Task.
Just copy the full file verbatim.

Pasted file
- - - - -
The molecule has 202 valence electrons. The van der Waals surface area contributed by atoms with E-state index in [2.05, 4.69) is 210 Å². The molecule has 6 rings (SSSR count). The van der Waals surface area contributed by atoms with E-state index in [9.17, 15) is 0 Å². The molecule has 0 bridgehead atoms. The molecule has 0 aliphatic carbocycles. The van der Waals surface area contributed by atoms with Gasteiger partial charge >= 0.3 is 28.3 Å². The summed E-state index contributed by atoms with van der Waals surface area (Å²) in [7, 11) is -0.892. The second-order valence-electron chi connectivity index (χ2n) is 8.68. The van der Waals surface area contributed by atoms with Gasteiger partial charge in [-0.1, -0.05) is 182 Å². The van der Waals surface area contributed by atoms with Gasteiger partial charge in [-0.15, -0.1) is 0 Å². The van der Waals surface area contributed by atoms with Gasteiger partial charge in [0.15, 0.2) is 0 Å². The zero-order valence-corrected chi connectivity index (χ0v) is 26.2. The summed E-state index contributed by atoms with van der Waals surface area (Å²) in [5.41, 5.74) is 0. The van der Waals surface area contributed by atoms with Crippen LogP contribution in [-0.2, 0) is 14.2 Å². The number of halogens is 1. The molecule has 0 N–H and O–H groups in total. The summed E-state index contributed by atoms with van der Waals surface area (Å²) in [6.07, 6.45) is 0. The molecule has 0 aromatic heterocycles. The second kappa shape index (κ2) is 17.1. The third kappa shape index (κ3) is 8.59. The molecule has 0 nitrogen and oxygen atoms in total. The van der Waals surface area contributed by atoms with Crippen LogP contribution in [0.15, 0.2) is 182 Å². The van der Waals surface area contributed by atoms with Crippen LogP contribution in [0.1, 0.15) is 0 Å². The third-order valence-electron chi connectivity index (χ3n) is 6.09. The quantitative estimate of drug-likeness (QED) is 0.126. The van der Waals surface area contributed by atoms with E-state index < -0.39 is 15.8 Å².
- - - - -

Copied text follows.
The molecule has 202 valence electrons. The van der Waals surface area contributed by atoms with E-state index in [2.05, 4.69) is 210 Å². The molecule has 6 rings (SSSR count). The van der Waals surface area contributed by atoms with E-state index in [9.17, 15) is 0 Å². The molecule has 0 bridgehead atoms. The molecule has 0 aliphatic carbocycles. The van der Waals surface area contributed by atoms with Gasteiger partial charge >= 0.3 is 28.3 Å². The summed E-state index contributed by atoms with van der Waals surface area (Å²) in [7, 11) is -0.892. The second-order valence-electron chi connectivity index (χ2n) is 8.68. The van der Waals surface area contributed by atoms with Gasteiger partial charge in [-0.1, -0.05) is 182 Å². The van der Waals surface area contributed by atoms with Gasteiger partial charge in [-0.15, -0.1) is 0 Å². The van der Waals surface area contributed by atoms with Gasteiger partial charge in [0.15, 0.2) is 0 Å². The zero-order valence-corrected chi connectivity index (χ0v) is 26.2. The summed E-state index contributed by atoms with van der Waals surface area (Å²) in [5.41, 5.74) is 0. The van der Waals surface area contributed by atoms with Crippen LogP contribution in [-0.2, 0) is 14.2 Å². The number of halogens is 1. The molecule has 0 N–H and O–H groups in total. The summed E-state index contributed by atoms with van der Waals surface area (Å²) in [6.07, 6.45) is 0. The molecule has 0 aromatic heterocycles. The second kappa shape index (κ2) is 17.1. The third kappa shape index (κ3) is 8.59. The molecule has 0 nitrogen and oxygen atoms in total. The van der Waals surface area contributed by atoms with Crippen LogP contribution in [0.15, 0.2) is 182 Å². The van der Waals surface area contributed by atoms with Crippen LogP contribution in [0.1, 0.15) is 0 Å². The third-order valence-electron chi connectivity index (χ3n) is 6.09. The quantitative estimate of drug-likeness (QED) is 0.126. The van der Waals surface area contributed by atoms with E-state index < -0.39 is 15.8 Å².